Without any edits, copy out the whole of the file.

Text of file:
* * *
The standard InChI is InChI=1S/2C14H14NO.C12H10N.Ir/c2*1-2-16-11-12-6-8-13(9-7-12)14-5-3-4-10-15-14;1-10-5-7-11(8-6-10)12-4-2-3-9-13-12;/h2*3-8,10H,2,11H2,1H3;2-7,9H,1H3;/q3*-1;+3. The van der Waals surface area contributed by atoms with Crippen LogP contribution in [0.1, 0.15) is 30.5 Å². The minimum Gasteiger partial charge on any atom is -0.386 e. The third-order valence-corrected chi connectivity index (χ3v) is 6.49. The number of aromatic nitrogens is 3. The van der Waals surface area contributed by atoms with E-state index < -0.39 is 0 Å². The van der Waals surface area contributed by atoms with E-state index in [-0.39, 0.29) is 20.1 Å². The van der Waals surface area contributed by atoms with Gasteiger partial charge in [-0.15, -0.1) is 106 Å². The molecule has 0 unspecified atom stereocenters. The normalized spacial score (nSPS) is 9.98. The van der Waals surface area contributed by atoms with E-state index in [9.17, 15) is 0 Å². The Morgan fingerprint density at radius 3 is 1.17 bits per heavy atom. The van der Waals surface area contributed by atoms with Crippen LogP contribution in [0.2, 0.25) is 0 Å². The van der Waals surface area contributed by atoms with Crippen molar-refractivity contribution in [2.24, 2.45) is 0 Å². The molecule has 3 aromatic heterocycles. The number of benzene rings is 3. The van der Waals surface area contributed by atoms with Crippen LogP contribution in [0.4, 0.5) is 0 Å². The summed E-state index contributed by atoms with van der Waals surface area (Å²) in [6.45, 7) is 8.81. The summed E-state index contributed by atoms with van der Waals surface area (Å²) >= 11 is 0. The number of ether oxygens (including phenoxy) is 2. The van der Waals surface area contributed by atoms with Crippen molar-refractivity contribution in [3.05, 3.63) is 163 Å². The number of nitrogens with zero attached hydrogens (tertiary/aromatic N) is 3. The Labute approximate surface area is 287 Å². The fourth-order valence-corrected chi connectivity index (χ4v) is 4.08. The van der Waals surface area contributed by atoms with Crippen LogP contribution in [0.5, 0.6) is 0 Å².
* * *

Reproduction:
The standard InChI is InChI=1S/2C14H14NO.C12H10N.Ir/c2*1-2-16-11-12-6-8-13(9-7-12)14-5-3-4-10-15-14;1-10-5-7-11(8-6-10)12-4-2-3-9-13-12;/h2*3-8,10H,2,11H2,1H3;2-7,9H,1H3;/q3*-1;+3. The van der Waals surface area contributed by atoms with Crippen LogP contribution in [0.1, 0.15) is 30.5 Å². The minimum Gasteiger partial charge on any atom is -0.386 e. The third-order valence-corrected chi connectivity index (χ3v) is 6.49. The number of aromatic nitrogens is 3. The van der Waals surface area contributed by atoms with E-state index < -0.39 is 0 Å². The van der Waals surface area contributed by atoms with E-state index in [-0.39, 0.29) is 20.1 Å². The van der Waals surface area contributed by atoms with Gasteiger partial charge in [-0.15, -0.1) is 106 Å². The molecule has 0 unspecified atom stereocenters. The normalized spacial score (nSPS) is 9.98. The van der Waals surface area contributed by atoms with E-state index in [9.17, 15) is 0 Å². The Morgan fingerprint density at radius 3 is 1.17 bits per heavy atom. The van der Waals surface area contributed by atoms with Crippen LogP contribution in [0.2, 0.25) is 0 Å². The van der Waals surface area contributed by atoms with Crippen molar-refractivity contribution in [2.24, 2.45) is 0 Å². The molecule has 3 aromatic heterocycles. The number of benzene rings is 3. The van der Waals surface area contributed by atoms with Crippen LogP contribution in [0.4, 0.5) is 0 Å². The summed E-state index contributed by atoms with van der Waals surface area (Å²) in [6.45, 7) is 8.81. The summed E-state index contributed by atoms with van der Waals surface area (Å²) >= 11 is 0. The number of ether oxygens (including phenoxy) is 2. The van der Waals surface area contributed by atoms with Crippen molar-refractivity contribution in [3.05, 3.63) is 163 Å². The number of nitrogens with zero attached hydrogens (tertiary/aromatic N) is 3. The Labute approximate surface area is 287 Å². The fourth-order valence-corrected chi connectivity index (χ4v) is 4.08. The van der Waals surface area contributed by atoms with Crippen LogP contribution in [0.5, 0.6) is 0 Å².